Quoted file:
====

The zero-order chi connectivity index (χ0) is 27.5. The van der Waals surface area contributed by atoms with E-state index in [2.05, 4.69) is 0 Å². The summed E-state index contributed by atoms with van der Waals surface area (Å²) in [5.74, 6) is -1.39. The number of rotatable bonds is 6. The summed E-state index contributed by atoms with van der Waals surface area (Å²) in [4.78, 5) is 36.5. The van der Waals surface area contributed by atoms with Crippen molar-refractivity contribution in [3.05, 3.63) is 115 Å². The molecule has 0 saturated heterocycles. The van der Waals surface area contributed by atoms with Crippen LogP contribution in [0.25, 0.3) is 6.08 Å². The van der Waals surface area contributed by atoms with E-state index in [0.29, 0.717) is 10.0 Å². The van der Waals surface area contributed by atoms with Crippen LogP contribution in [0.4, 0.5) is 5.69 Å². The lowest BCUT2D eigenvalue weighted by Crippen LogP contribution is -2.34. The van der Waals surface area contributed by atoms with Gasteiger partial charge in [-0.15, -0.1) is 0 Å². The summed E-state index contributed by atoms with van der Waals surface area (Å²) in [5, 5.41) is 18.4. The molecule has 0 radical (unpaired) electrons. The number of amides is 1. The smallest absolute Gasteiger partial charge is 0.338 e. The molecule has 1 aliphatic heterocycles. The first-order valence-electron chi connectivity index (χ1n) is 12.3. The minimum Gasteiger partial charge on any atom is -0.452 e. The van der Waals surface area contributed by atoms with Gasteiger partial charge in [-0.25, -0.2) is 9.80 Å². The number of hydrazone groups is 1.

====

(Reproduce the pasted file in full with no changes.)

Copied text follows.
The zero-order chi connectivity index (χ0) is 27.5. The van der Waals surface area contributed by atoms with E-state index in [2.05, 4.69) is 0 Å². The summed E-state index contributed by atoms with van der Waals surface area (Å²) in [5.74, 6) is -1.39. The number of rotatable bonds is 6. The summed E-state index contributed by atoms with van der Waals surface area (Å²) in [4.78, 5) is 36.5. The van der Waals surface area contributed by atoms with Crippen molar-refractivity contribution in [3.05, 3.63) is 115 Å². The molecule has 0 saturated heterocycles. The van der Waals surface area contributed by atoms with Crippen LogP contribution in [0.25, 0.3) is 6.08 Å². The van der Waals surface area contributed by atoms with E-state index in [0.29, 0.717) is 10.0 Å². The van der Waals surface area contributed by atoms with Crippen LogP contribution in [0.4, 0.5) is 5.69 Å². The lowest BCUT2D eigenvalue weighted by Crippen LogP contribution is -2.34. The van der Waals surface area contributed by atoms with Gasteiger partial charge in [-0.15, -0.1) is 0 Å². The summed E-state index contributed by atoms with van der Waals surface area (Å²) in [5, 5.41) is 18.4. The molecule has 0 radical (unpaired) electrons. The number of amides is 1. The smallest absolute Gasteiger partial charge is 0.338 e. The molecule has 1 aliphatic heterocycles. The first-order valence-electron chi connectivity index (χ1n) is 12.3. The minimum Gasteiger partial charge on any atom is -0.452 e. The van der Waals surface area contributed by atoms with Gasteiger partial charge in [-0.25, -0.2) is 9.80 Å². The number of hydrazone groups is 1.